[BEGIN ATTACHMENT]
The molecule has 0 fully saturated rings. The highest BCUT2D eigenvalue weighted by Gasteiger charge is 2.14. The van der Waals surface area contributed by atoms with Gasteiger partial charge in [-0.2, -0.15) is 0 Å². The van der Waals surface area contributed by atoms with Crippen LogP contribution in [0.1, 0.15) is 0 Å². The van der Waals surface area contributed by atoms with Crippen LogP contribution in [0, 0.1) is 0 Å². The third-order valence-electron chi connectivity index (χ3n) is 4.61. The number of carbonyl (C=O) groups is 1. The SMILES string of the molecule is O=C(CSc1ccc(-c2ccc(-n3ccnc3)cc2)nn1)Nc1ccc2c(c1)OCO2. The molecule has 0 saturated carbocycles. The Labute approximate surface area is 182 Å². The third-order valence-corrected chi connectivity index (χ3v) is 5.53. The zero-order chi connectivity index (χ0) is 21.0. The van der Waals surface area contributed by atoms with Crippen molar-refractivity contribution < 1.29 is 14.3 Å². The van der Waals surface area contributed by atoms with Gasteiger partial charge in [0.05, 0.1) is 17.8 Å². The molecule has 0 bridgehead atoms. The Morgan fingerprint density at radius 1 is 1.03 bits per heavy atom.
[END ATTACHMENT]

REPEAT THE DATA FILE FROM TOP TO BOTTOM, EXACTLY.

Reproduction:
The molecule has 0 fully saturated rings. The highest BCUT2D eigenvalue weighted by Gasteiger charge is 2.14. The van der Waals surface area contributed by atoms with Gasteiger partial charge in [-0.2, -0.15) is 0 Å². The van der Waals surface area contributed by atoms with Crippen LogP contribution in [0.1, 0.15) is 0 Å². The van der Waals surface area contributed by atoms with Crippen LogP contribution in [0, 0.1) is 0 Å². The third-order valence-electron chi connectivity index (χ3n) is 4.61. The number of carbonyl (C=O) groups is 1. The SMILES string of the molecule is O=C(CSc1ccc(-c2ccc(-n3ccnc3)cc2)nn1)Nc1ccc2c(c1)OCO2. The molecule has 0 saturated carbocycles. The Labute approximate surface area is 182 Å². The third-order valence-corrected chi connectivity index (χ3v) is 5.53. The zero-order chi connectivity index (χ0) is 21.0. The van der Waals surface area contributed by atoms with Crippen molar-refractivity contribution < 1.29 is 14.3 Å². The van der Waals surface area contributed by atoms with Gasteiger partial charge in [0.05, 0.1) is 17.8 Å². The molecule has 0 bridgehead atoms. The Morgan fingerprint density at radius 1 is 1.03 bits per heavy atom.